The Mt Messenger Cableway
A first for New Zealand roading, the 1.1km Mt Messenger Cableway will allow Waka Kotahi and its partners to start construction of Te Ara o Te Ata: Mt Messenger Bypass in spring 2022.
Planting on Te Ara o Te Ata: Mt Messenger Bypass
We’re looking forward to starting physical works on Te Ara o Te Ata: Mt Messenger Bypass following the High Court decision confirming consents for the project. Te Ara o Te Ata will increase safety for everyone traveling into and out of North Taranaki, delivering resilience and a better journey—and it'll also bring many environmental benefits.
An extensive and enduring environmental programme is part of our plan, including pest management across 3650ha of forest on either side of the bypass, restoration planting comprising 120,000 native seedlings across 32 hectares, and a further 100,000 native plants along roadsides and embankments.
This component of the project will help us achieve our goal of leaving a lasting legacy in Taranaki, ensuring the project area is left in a better condition than before construction.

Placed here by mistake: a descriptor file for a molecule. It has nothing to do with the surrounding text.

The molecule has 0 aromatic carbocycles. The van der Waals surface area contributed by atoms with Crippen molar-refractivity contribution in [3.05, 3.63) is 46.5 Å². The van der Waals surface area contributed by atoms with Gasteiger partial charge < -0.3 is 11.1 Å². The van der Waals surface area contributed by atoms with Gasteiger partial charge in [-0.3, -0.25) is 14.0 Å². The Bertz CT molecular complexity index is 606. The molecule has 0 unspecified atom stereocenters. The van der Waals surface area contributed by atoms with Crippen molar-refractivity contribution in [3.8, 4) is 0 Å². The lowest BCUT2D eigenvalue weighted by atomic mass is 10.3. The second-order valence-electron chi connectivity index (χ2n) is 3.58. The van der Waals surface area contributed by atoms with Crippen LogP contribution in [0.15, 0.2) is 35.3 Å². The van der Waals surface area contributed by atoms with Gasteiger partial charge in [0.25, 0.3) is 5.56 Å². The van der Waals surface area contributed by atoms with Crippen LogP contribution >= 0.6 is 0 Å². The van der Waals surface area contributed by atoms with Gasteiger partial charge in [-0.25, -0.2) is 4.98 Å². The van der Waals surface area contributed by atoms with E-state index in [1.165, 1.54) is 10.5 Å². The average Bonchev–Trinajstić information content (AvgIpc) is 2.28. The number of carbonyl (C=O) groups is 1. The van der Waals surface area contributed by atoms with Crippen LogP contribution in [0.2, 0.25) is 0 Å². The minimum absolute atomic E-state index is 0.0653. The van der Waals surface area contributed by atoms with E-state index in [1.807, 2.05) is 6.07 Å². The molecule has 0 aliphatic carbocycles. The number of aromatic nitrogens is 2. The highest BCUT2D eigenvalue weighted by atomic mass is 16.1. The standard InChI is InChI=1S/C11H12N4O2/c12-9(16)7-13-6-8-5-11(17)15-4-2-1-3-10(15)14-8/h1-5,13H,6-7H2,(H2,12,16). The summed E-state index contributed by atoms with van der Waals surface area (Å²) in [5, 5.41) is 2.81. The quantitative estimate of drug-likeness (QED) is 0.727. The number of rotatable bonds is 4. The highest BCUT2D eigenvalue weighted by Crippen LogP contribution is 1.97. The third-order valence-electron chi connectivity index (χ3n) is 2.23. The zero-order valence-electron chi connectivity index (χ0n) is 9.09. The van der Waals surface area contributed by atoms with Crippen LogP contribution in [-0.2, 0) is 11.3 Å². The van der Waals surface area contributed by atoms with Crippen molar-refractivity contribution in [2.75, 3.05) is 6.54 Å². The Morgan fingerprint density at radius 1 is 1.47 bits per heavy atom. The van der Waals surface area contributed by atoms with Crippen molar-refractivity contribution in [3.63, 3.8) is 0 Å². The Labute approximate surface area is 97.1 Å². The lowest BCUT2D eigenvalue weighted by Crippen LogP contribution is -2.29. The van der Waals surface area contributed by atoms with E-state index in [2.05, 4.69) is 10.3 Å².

Te Ara o Te Ata: Mt Messenger Bypass
Te Ara o Te Ata has been described by our iwi partners as an environmental project as much, perhaps more than, a roading project. We’re excited about the major environmental benefits this project will deliver. And we’re grateful for this opportunity to breathe new life into the Mt Messenger bush.
Conceptual flyover of Te Ara o Te Ata: Mt Messenger Bypass
The bypass is a new 6km route from Uruti to Ahititi that avoids the existing steep, narrow and winding route over Mt Messenger on State Highway 3 in Taranaki. It includes two bridges of approximately 125m and 30m in length, and a 235m tunnel. The route will be lower and less steep than the existing road. A substantial environmental restoration programme is also a key feature of the project.
Mt Messenger Bypass - an introduction
Finding long-tailed bats in North Taranaki
Over the summer of 2018/19 our ecology team searched for long-tailed bats, a critically endangered species, in the Mt Messenger area to locate their maternity roosts (places where mother bats and their young stay). With the help of bat experts, they successfully found over 14 maternity roosts.
Monitoring long-tailed bats is being done to confirm the project’s 3,650ha Pest Management Area (PMA) and its suitability for the habitat of long-tailed bats. The PMA is part of a broader ecological restoration package to mitigate and offset environmental impacts of the project.
Restoring natural diversity – an enduring legacy for Mt Messenger
An extensive and enduring environmental programme is part of the plan to build a bypass of Mt Messenger in North Taranaki. Central to the programme is managing pests over 3,650 hectares of Ngāti Tama rohe.